Naomi Judd breaks down in heartbreaking interview about mental health before death as husband Larry gave sweet message

NAOMI Judd, country singer and half of famous duo The Judds, detailed her struggle with mental health in a heartbreaking interview before her death.

Judd died April 30 at age 76 from "the disease of mental illness", a statement from her family said. An official cause of death has not been given.

Daughters Wynonna and Ashley Judd said: “Today we sisters experienced a tragedy. We lost our beautiful mother to the disease of mental illness.

“We are shattered. We are navigating profound grief and know that as we loved her, she was loved by her public. We are in unknown territory.”

In a 2016 interview with ABC's Robin Roberts, Judd revealed the “completely debilitating and life-threatening” depression she battled.

Judd also documented her struggles in her book, "River of Time: My Descent into Depression and How I Emerged with Hope."


Naomi Judd dies day before The Judds are inducted into Country Music Hall Of Fame

When asked why she was willing to talk publicly about her battle, Judd said, "because what I've been through is extreme.”

“Because it was so deep and so completely debilitating and life-threatening and because I have processed and worked so hard for these last four years.”

Judd recalls thinking, “If I live through this, I want someone to be able to see that they can survive.”


Judd said her struggles stemmed from being molested by a family member as a child.

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“I think that's one of the reasons I wanted to write the book … because I never acknowledged all the bad stuff that people did to me," she said.

Judd didn't have immediate family members there to support her, she said, so she had only herself to rely on.

“I had to realize that in a way I had to parent myself,” Judd said.

“We all have this inner child, and I needed, for the first time in my life, to realize that I got a raw deal, OK, now I'm a big girl. Put on your big girl pants and deal with it."

“I started in therapy and I call it radical acceptance,” she said. “Every day I exercised.”


In 2017, Judd said in an interview on TODAY that at one point, "I didn't get off my couch for two years."

"I was so depressed that I couldn't move. My husband and my girlfriends and Ashley would come over and I would just go upstairs and lock the door to my bedroom."

Judd added that she even contemplated suicide.

"That’s how bad it can get,” she added.

“It’s hard to describe. You go down in this deep, dark hole of depression and you don’t think that there’s another minute."

She said at one point, her family called 911 in the middle of the night to get her the help she needed.

Through different treatments and therapies, including electroconvulsive therapy (ECT), Judd was able to stabilize.

"One of the things that happens with depression is throughout my life I've had a lot of tragedies … and you just keep squelching it down, you just keep suppressing it and all of a sudden one day if you don't deal with it, this starts coming out sideways."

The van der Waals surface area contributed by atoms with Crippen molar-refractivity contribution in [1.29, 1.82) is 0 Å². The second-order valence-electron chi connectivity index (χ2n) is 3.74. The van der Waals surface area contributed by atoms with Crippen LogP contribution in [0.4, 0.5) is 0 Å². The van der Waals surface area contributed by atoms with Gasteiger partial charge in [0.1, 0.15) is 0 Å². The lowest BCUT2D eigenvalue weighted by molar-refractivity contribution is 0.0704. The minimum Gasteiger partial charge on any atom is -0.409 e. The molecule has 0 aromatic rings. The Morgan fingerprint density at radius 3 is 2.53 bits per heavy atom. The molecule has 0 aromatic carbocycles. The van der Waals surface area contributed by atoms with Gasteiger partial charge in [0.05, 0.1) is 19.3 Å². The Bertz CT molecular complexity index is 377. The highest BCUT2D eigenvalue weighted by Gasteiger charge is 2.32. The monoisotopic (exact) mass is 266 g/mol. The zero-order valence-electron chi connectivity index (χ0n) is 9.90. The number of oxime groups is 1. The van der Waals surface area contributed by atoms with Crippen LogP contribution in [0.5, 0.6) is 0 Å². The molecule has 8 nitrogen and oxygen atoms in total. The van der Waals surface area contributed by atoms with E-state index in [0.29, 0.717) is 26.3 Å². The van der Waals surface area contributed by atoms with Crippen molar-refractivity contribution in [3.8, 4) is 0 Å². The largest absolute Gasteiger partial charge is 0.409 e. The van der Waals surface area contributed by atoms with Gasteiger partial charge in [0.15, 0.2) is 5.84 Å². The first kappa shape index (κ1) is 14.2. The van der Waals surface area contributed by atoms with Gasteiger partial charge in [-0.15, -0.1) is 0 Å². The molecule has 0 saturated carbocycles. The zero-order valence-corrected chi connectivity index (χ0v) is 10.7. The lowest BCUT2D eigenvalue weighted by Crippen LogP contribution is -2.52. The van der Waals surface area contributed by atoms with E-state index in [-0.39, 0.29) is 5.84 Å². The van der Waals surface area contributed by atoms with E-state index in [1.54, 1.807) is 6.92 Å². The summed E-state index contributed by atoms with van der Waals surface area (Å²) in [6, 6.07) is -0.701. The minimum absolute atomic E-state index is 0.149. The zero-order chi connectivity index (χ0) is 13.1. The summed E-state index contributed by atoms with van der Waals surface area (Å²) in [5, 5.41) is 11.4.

Judd's husband, Larry Strickland, stuck by her through the end of her life. The two were married in 1989.

At the time of the interview, when her book was being released and Judd was discussing her battle publicly, Strickland shared a message for those with friends or family who suffer from depression.

“Get ready to walk that path with them, because they're gonna need, they're gonna need you every minute,” Strickland said.

Judd shared a message of her own from her book.

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“I have told my story. Now you know and you can tell yours.

“You're not alone. I am still here."

You’re not alone

SUICIDE is the 10th leading cause of death in the US, according to the Centers for Disease Control and Prevention Leading Causes of Death Report from 2018.

There were "more than two and half times as many suicides" in the US than there were homicides, according to the report.

For people ages 10 and 34, suicide was the "second leading cause of death" and the fourth for individuals ages 35 to 54.

Suicide is a vital health concern in the U.S. It affects all genders, races and ages.

This is why launched the You're Not Alone campaign.

The campaign calls on readers to discuss their mental health issues with their family, friends and health professionals. We can all pitch in to help out others who may be suffering and help save lives.

If you are struggling to cope, you are not alone. There are many free and confidential programs in the US aimed to help those who are struggling with their mental health.

If you or someone you know is struggling with mental health problems, these organizations are here to provide support:

  • National Suicide Prevention Lifeline,, 1-800-273-TALK
  • Crisis Text Line,, Text HOME to 741741
  • Veterans Crisis Hotline,, 1-800-273-8255
  • Trevor Project,, 1-866-488-7386

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